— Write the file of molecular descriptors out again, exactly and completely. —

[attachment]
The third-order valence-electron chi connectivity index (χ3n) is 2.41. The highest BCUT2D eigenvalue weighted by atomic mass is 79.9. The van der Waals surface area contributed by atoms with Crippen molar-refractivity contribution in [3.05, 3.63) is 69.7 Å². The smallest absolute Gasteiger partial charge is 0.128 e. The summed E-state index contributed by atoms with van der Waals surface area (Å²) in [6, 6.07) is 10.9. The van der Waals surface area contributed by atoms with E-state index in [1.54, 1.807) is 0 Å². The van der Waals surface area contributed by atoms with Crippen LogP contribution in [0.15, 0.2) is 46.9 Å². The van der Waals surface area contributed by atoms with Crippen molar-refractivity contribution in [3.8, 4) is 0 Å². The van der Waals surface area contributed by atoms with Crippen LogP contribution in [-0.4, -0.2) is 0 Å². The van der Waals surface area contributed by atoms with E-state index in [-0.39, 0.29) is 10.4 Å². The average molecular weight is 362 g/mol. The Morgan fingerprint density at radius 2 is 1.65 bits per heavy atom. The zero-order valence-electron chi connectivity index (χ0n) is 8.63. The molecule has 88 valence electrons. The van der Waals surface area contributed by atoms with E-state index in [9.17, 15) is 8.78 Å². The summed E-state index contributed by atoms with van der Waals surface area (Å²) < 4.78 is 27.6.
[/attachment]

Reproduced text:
The third-order valence-electron chi connectivity index (χ3n) is 2.41. The highest BCUT2D eigenvalue weighted by atomic mass is 79.9. The van der Waals surface area contributed by atoms with Crippen molar-refractivity contribution in [3.05, 3.63) is 69.7 Å². The smallest absolute Gasteiger partial charge is 0.128 e. The summed E-state index contributed by atoms with van der Waals surface area (Å²) in [6, 6.07) is 10.9. The van der Waals surface area contributed by atoms with E-state index in [1.54, 1.807) is 0 Å². The van der Waals surface area contributed by atoms with Crippen LogP contribution in [0.15, 0.2) is 46.9 Å². The van der Waals surface area contributed by atoms with Crippen molar-refractivity contribution in [3.8, 4) is 0 Å². The van der Waals surface area contributed by atoms with Crippen LogP contribution in [-0.4, -0.2) is 0 Å². The van der Waals surface area contributed by atoms with E-state index in [-0.39, 0.29) is 10.4 Å². The average molecular weight is 362 g/mol. The Morgan fingerprint density at radius 2 is 1.65 bits per heavy atom. The zero-order valence-electron chi connectivity index (χ0n) is 8.63. The molecule has 88 valence electrons. The van der Waals surface area contributed by atoms with E-state index in [9.17, 15) is 8.78 Å². The summed E-state index contributed by atoms with van der Waals surface area (Å²) < 4.78 is 27.6.